Research limitations/implications

The results imply an important relationship between person-job fit and ECID that could be useful for improving service encounters between employees and customers. In addition, an emphasis on organizational identification may also contribute to improved employee-customer relationships.

Originality/value

This study represents one of the first attempts to demonstrate a link between person-job and person-organization fit on ECID. The results of this study provide support for organizational identification and person-job fit as important factors in employee-customer relationships.

Details

Journal of Managerial Psychology, vol. 30 no. 8
Type: Research Article
ISSN: 0268-3946

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Article
Publication date: 8 August 2016

Osman M. Karatepe and Georgiana Karadas

Using person–job fit, congruence and conservation of resources theories as the theoretical underpinnings, the purpose of this study is to propose and test a research model…

Abstract

Purpose

Using person–job fit, congruence and conservation of resources theories as the theoretical underpinnings, the purpose of this study is to propose and test a research model that investigates work-family conflict and family–work conflict as mediators of the impact of person–job fit on work engagement. The model also examines the mediating role of work engagement in the relationship between conflicts in the work–family interface and life satisfaction.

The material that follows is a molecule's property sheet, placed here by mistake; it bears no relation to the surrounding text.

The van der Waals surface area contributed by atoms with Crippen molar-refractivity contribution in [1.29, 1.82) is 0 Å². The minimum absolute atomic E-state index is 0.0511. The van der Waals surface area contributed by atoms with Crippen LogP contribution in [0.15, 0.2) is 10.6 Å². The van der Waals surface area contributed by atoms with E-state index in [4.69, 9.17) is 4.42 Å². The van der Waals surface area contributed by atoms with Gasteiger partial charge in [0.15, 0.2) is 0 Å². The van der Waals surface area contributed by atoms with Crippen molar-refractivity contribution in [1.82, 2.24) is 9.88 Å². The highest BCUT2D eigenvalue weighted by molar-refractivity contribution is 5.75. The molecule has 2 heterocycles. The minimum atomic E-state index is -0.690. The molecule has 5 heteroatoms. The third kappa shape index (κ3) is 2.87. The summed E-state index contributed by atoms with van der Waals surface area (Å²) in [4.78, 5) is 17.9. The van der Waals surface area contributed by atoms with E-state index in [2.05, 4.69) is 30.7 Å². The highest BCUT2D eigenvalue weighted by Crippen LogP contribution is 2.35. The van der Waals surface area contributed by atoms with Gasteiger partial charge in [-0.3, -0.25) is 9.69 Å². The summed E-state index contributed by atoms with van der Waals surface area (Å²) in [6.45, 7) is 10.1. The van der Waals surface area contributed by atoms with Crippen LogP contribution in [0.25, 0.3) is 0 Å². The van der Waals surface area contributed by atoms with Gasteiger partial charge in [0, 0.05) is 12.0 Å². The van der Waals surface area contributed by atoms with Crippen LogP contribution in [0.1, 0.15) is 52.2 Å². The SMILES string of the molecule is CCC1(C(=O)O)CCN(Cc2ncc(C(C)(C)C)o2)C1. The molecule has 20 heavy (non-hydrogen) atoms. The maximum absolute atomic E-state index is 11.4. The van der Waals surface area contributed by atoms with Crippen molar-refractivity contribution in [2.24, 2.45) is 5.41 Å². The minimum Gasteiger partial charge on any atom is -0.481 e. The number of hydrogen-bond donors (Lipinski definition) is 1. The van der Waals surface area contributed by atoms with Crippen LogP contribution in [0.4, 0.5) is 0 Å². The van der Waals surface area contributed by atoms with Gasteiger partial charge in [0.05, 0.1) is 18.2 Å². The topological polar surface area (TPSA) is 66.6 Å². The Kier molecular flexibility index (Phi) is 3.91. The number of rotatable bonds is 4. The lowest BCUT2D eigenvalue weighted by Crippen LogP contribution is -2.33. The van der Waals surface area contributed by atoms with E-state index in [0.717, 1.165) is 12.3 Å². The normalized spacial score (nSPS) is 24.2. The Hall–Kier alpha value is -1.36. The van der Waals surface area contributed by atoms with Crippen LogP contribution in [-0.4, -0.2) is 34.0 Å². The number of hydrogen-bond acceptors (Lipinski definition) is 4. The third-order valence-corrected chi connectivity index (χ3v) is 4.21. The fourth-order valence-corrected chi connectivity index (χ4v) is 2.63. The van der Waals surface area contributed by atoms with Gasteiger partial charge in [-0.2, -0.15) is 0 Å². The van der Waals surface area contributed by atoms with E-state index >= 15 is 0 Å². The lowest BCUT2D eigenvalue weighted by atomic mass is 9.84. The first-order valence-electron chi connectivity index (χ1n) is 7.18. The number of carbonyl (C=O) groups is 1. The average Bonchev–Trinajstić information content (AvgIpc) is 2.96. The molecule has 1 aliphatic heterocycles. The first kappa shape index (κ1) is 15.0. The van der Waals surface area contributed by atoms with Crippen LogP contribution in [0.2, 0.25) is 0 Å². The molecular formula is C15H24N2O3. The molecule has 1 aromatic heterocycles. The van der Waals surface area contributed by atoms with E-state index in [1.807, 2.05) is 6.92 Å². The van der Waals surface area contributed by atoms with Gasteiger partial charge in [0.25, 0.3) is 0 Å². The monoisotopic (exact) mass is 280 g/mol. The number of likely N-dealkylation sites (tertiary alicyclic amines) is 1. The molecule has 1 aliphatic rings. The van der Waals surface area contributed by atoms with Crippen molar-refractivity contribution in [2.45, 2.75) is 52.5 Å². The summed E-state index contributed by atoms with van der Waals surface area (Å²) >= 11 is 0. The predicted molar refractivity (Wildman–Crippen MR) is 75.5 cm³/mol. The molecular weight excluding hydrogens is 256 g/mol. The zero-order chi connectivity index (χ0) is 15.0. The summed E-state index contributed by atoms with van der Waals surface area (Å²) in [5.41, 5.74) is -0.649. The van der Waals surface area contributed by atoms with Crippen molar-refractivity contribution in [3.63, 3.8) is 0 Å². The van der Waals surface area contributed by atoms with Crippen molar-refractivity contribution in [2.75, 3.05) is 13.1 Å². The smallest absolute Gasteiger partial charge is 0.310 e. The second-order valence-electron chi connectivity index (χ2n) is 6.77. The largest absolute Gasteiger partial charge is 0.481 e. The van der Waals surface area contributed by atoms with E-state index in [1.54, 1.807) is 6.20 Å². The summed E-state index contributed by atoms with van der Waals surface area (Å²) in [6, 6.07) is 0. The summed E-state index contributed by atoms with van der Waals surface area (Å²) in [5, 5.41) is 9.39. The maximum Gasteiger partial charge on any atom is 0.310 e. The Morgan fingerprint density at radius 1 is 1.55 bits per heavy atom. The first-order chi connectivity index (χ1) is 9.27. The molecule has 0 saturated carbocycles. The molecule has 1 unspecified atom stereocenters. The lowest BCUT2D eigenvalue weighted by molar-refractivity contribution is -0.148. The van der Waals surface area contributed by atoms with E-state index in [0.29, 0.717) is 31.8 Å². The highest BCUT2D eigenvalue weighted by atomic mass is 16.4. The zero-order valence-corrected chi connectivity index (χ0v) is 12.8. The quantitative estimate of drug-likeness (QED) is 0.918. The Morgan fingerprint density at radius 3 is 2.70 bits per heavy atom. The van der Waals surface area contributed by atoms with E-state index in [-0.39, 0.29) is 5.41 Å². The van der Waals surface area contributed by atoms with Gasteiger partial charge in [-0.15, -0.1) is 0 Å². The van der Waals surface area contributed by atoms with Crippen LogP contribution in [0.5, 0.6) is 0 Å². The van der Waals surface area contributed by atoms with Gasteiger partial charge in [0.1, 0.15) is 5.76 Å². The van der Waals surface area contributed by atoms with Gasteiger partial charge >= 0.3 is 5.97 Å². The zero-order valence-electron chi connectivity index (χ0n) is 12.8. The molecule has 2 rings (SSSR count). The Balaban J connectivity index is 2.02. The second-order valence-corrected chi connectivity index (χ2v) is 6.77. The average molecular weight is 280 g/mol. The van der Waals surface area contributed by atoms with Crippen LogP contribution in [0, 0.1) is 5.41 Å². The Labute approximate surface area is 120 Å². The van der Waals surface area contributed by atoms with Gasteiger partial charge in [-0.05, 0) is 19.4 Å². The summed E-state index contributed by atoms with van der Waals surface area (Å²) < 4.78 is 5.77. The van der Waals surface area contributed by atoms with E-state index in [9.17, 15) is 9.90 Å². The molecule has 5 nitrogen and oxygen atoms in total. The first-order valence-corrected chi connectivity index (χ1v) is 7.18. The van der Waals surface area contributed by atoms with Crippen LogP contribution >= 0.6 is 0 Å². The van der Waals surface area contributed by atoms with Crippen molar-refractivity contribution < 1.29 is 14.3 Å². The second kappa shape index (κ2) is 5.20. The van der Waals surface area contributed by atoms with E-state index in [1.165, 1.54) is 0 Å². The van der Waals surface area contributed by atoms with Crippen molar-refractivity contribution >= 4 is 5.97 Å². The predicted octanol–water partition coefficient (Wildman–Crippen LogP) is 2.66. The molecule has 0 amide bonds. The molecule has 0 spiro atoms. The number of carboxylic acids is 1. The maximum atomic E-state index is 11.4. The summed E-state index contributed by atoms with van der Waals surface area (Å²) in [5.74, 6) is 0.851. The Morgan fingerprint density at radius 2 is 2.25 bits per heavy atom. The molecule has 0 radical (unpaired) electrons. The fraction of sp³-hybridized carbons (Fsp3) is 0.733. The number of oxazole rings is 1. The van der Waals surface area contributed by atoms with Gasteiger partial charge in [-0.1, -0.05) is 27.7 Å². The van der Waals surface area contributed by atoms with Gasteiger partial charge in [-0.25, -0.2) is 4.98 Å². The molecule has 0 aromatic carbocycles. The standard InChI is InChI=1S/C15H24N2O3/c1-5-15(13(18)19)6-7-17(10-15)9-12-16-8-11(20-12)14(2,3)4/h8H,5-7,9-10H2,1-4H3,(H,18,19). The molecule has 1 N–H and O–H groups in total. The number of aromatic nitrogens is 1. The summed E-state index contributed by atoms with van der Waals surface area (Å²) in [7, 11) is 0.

Design/methodology/approach

Data gathered from frontline hotel employees two weeks apart in three waves in Romania were utilized to assess the abovementioned relationships via structural equation modeling.

Findings

Two directions of conflict act as partial mediators between person–job fit and work engagement. Work engagement fully mediates the relationship between work–family conflict and life satisfaction, while it functions as a partial mediator of the effect of family–work conflict on life satisfaction.

Originality/value

This paper contributes to current knowledge by investigating the interrelationships of person–job fit, two directions of conflict, work engagement and life satisfaction.

Details

Journal of Services Marketing, vol. 30 no. 5
Type: Research Article
ISSN: 0887-6045

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Article
Publication date: 29 July 2014

Mert Aktaş

– The purpose of this paper is to examine the moderating influence of idiocentrism and allocentrism on person-organization fit, person-job fit and work attitudes relationship.

Abstract

Purpose

The purpose of this paper is to examine the moderating influence of idiocentrism and allocentrism on person-organization fit, person-job fit and work attitudes relationship.

Design/methodology/approach

The survey data were collected from 426 employees of a holding company.

Findings